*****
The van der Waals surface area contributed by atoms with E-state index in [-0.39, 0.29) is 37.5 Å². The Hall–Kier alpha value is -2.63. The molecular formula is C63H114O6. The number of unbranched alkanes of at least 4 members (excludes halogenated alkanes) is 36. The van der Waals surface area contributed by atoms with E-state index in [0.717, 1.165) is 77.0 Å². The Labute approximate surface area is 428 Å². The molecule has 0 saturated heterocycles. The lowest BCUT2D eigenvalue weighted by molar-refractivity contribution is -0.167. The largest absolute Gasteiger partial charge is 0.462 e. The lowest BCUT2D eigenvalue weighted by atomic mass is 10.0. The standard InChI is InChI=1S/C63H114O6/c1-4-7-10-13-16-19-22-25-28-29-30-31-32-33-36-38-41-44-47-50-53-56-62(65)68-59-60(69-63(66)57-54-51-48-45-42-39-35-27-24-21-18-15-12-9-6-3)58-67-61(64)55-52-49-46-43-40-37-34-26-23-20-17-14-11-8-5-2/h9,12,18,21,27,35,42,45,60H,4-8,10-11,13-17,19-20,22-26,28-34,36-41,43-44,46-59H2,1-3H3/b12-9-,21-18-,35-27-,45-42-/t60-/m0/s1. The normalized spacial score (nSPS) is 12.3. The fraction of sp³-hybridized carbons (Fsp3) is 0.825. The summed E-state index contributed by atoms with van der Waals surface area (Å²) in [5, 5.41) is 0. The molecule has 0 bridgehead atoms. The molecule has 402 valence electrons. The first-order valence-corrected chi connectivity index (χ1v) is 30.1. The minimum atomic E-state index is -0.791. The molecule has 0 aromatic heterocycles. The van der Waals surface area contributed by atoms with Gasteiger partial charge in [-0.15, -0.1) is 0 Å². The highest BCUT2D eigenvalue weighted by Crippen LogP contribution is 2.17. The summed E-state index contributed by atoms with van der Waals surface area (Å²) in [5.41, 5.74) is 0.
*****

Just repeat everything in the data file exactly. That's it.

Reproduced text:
The van der Waals surface area contributed by atoms with E-state index in [-0.39, 0.29) is 37.5 Å². The Hall–Kier alpha value is -2.63. The molecular formula is C63H114O6. The number of unbranched alkanes of at least 4 members (excludes halogenated alkanes) is 36. The van der Waals surface area contributed by atoms with E-state index in [0.717, 1.165) is 77.0 Å². The Labute approximate surface area is 428 Å². The molecule has 0 saturated heterocycles. The lowest BCUT2D eigenvalue weighted by molar-refractivity contribution is -0.167. The largest absolute Gasteiger partial charge is 0.462 e. The lowest BCUT2D eigenvalue weighted by atomic mass is 10.0. The standard InChI is InChI=1S/C63H114O6/c1-4-7-10-13-16-19-22-25-28-29-30-31-32-33-36-38-41-44-47-50-53-56-62(65)68-59-60(69-63(66)57-54-51-48-45-42-39-35-27-24-21-18-15-12-9-6-3)58-67-61(64)55-52-49-46-43-40-37-34-26-23-20-17-14-11-8-5-2/h9,12,18,21,27,35,42,45,60H,4-8,10-11,13-17,19-20,22-26,28-34,36-41,43-44,46-59H2,1-3H3/b12-9-,21-18-,35-27-,45-42-/t60-/m0/s1. The normalized spacial score (nSPS) is 12.3. The fraction of sp³-hybridized carbons (Fsp3) is 0.825. The summed E-state index contributed by atoms with van der Waals surface area (Å²) in [5, 5.41) is 0. The molecule has 0 bridgehead atoms. The molecule has 402 valence electrons. The first-order valence-corrected chi connectivity index (χ1v) is 30.1. The minimum atomic E-state index is -0.791. The molecule has 0 aromatic heterocycles. The van der Waals surface area contributed by atoms with Gasteiger partial charge in [-0.15, -0.1) is 0 Å². The highest BCUT2D eigenvalue weighted by Crippen LogP contribution is 2.17. The summed E-state index contributed by atoms with van der Waals surface area (Å²) in [5.41, 5.74) is 0.